A woman has been bitten by a shark in Hawaii.
Barbara Zawacki was exercising while holding onto a floatation device off Maui’s Kama‘ole Beach Park November 14 when she was bitten on her right calf and thigh by a shark.
The 58-year-old was exercising with a group in clear water around 10 a.m., an estimated 30 to 40 yards (27 to 36 m) offshore when she was bitten. She reported seeing a large grey shape in the water that was so big, she thought that it might have been a whale.
Maui Fire Services Chief Edward Taomoto said the woman reported seeing what she thought was a large shark. She was able to swim back to the beach directly in front of the lifeguard towers, where she was assisted out of the water by lifeguards and bystanders.
Medical personal transported the woman who was in serious condition to Maui Memorial Medical Center. Her wounds were consistent with a shark bite.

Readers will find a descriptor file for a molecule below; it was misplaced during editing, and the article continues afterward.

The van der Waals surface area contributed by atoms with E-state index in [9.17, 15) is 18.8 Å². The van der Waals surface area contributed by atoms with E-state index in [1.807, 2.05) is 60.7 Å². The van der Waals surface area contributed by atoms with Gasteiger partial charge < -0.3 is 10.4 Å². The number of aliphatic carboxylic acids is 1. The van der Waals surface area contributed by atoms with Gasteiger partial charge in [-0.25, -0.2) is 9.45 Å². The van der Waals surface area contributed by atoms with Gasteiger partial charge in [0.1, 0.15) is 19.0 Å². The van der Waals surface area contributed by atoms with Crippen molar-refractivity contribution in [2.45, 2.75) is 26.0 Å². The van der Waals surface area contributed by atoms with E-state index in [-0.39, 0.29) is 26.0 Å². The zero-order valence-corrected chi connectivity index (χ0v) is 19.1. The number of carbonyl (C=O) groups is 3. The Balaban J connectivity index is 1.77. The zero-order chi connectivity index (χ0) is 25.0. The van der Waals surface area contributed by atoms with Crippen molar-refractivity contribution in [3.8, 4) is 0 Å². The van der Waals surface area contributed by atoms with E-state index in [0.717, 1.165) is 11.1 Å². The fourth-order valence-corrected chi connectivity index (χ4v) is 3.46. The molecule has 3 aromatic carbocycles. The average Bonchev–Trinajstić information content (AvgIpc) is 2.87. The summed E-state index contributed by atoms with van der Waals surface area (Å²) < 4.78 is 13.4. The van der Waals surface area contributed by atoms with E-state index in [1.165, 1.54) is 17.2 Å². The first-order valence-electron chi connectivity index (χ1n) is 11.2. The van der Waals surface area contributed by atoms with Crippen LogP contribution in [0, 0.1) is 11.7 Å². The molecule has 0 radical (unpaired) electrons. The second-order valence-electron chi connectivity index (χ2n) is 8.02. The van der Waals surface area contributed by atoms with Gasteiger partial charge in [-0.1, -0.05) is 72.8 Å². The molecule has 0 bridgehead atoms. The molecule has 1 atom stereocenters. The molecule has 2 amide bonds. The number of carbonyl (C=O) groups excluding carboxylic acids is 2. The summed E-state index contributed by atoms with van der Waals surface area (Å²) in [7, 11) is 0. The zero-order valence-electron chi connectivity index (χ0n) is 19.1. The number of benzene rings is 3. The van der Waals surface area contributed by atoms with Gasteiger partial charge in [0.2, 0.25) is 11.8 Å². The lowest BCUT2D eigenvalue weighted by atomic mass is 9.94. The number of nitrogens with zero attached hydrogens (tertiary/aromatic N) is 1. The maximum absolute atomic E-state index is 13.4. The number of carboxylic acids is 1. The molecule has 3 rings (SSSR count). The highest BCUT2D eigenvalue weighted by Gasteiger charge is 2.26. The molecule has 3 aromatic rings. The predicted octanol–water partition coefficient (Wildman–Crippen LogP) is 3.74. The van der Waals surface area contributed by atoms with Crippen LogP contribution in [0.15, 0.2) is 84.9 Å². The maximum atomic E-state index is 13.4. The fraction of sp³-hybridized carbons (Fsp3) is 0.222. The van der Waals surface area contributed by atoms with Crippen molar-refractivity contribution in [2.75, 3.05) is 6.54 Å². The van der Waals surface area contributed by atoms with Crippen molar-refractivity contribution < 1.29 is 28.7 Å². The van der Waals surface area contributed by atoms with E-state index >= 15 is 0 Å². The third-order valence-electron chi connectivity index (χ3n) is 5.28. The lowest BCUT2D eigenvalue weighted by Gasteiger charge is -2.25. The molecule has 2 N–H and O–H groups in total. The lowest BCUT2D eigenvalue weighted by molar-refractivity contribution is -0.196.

Following the state’s shark response protocol, the beach was closed for one mile on both sides of the Park. Department of Natural Resources and Park personnel are monitoring the area.
The island saw two other shark attack bites last month. Federico Jaime was bitten while surfing off the Hookipa Beach Park October 21, and a female was bitten October 15 while snorkeling off Charley Young Beach.
The risk of a negative shark interaction increases on the islands during the month of October. Female tiger sharks visit the area during the fall to give birth.
Once the sharks give birth, they often seek food sources to replenish their spent energy. The sharks may confuse ocean-goers as food and mistakenly bite a human.
There have been a total of 92 shark attack bites in 2016. Seven of which were fatal; 43 were reported in the US, with 30 occurring in Florida. Nineteen have occurred in Australia, three of which were fatal.